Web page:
Fall events include U.S. & New England Premieres, Navaratri Festival, Lucier Celebration

Center for the Arts Fall 2011At a time when so many of us are turning to YouTube to see performances by our favorite artists, we can lose sight of what it’s like to experience live performance. This fall, the Center for the Arts offers you a wide range of performances and exhibitions that will connect you with some of the brightest minds in contemporary art-making, transport you to foreign lands, and inspire you to think about the world in new ways—and the performers will never be more than 69 feet away!

We recognize that it has become increasingly difficult to classify a work as strictly music, dance, theater, visual art, or film as more artists are blurring the boundaries among disciplines. So we have merged our visiting artist performances into a single Performing Arts Series. We hope this will lead you to cross the boundaries of your own comfort zone and discover new artists and art forms.

Highlights of the fall season include the American premiere of the ground-breaking Italian movement theater collective Dewey Dell and the return of Philadelphia’s Rennie Harris Puremovement, that has been a trailblazer in taking hip hop forms from the street to the concert stage for nearly twenty years. We’ll also host two New England premieres: the astoundingly brilliant throat-singers and musicians from Inner Mongolia, AnDa Union and, continuing our collaboration with the College of the Environment, we’ll welcome Water is Rising, a breathtaking performance by a group of 35 dancers and musicians from the Pacific Island atolls, the first islands predicted to be submerged due to climate change. In November, the Music Department and CFA join forces to celebrate Alvin Lucier, internationally renowned composer who has just retired after serving on our faculty for four decades. Alvin Lucier: A Celebration features a major symposium, concert series, film screenings and an exhibition curated by Andrea Miller-Keller.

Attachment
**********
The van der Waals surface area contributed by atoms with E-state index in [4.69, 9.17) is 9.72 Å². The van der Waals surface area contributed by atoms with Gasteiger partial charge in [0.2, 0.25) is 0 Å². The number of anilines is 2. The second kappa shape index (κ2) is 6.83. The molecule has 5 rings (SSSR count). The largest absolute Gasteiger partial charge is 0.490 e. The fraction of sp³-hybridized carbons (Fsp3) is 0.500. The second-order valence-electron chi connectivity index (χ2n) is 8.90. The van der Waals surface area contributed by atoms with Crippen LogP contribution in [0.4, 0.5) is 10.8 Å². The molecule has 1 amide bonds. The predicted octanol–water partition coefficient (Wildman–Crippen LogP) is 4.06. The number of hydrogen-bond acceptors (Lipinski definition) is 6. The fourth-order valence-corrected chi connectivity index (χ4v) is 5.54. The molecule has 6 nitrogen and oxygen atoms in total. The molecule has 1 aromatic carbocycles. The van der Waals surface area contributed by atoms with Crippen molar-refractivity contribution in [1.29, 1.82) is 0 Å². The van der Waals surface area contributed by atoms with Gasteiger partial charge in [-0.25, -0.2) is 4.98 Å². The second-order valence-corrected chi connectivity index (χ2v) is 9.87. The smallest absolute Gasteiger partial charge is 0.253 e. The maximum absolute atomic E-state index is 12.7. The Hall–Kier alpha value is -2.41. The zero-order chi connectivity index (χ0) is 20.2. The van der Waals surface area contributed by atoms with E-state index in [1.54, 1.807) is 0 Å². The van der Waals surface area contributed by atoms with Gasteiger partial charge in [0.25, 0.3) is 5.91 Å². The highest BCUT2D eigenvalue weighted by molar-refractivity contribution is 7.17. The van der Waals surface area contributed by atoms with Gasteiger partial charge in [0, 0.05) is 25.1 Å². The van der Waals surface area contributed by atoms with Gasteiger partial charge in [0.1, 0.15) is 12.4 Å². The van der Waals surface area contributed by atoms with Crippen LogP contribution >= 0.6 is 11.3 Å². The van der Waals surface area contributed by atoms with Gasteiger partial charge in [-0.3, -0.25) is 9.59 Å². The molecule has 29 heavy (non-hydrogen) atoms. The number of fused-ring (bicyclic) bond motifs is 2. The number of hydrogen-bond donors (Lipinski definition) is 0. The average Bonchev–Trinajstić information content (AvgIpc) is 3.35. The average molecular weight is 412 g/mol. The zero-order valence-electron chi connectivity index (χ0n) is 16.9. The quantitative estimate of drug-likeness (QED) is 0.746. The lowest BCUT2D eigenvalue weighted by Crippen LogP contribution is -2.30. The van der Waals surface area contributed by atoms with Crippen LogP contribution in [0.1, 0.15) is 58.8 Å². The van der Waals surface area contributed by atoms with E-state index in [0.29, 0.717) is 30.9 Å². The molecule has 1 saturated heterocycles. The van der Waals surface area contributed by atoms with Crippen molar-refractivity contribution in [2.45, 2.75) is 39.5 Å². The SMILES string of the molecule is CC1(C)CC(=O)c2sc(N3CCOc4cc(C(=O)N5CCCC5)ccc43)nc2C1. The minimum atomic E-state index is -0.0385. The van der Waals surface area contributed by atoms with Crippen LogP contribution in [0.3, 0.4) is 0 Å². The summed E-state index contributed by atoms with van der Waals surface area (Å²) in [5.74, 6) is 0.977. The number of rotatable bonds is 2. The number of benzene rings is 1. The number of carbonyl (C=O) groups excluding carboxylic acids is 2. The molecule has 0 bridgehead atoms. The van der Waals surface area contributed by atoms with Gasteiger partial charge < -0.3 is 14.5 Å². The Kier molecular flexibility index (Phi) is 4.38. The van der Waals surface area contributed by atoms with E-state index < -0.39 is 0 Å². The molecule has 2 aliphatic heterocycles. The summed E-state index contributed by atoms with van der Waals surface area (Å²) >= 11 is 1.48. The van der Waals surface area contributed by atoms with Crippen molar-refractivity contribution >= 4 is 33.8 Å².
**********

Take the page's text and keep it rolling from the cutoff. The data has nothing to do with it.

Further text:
With performances and exhibitions by visiting artists, students and faculty, there is an extraordinary amount of good work to see at Wesleyan this fall, with 60% offered free to the public or at ticket prices that make us one of the most affordable venues in the state. Tickets are on sale now online. Starting at 10am on Tuesday, August 16, you can call or visit the Wesleyan University Box Office at 860-685-3355 to receive a 10% discount on your purchase of four or more Performing Arts Series events (and if you buy six or more “Performing Arts Series” events, you’ll save 15%!) Starting August 16, you will also be able to buy subscription packages for both the 35th annual Navaratri Festival (a 15% savings) as well as the Alvin Lucier Celebration (a 25% savings!)

Please join us. We appreciate that you believe, as we do, in the power of the arts to add meaning to our lives and to remind us of the capacity of the human spirit. Thanks for making Wesleyan’s CFA your center for the arts.

Pamela Tatge
Director, Center for the Arts

Navaratri Festival 2010

CFA Intern Lucy Strother talks with Professor B. Balasubrahmaniyan (Balu) about this week’s Navaratri Festival.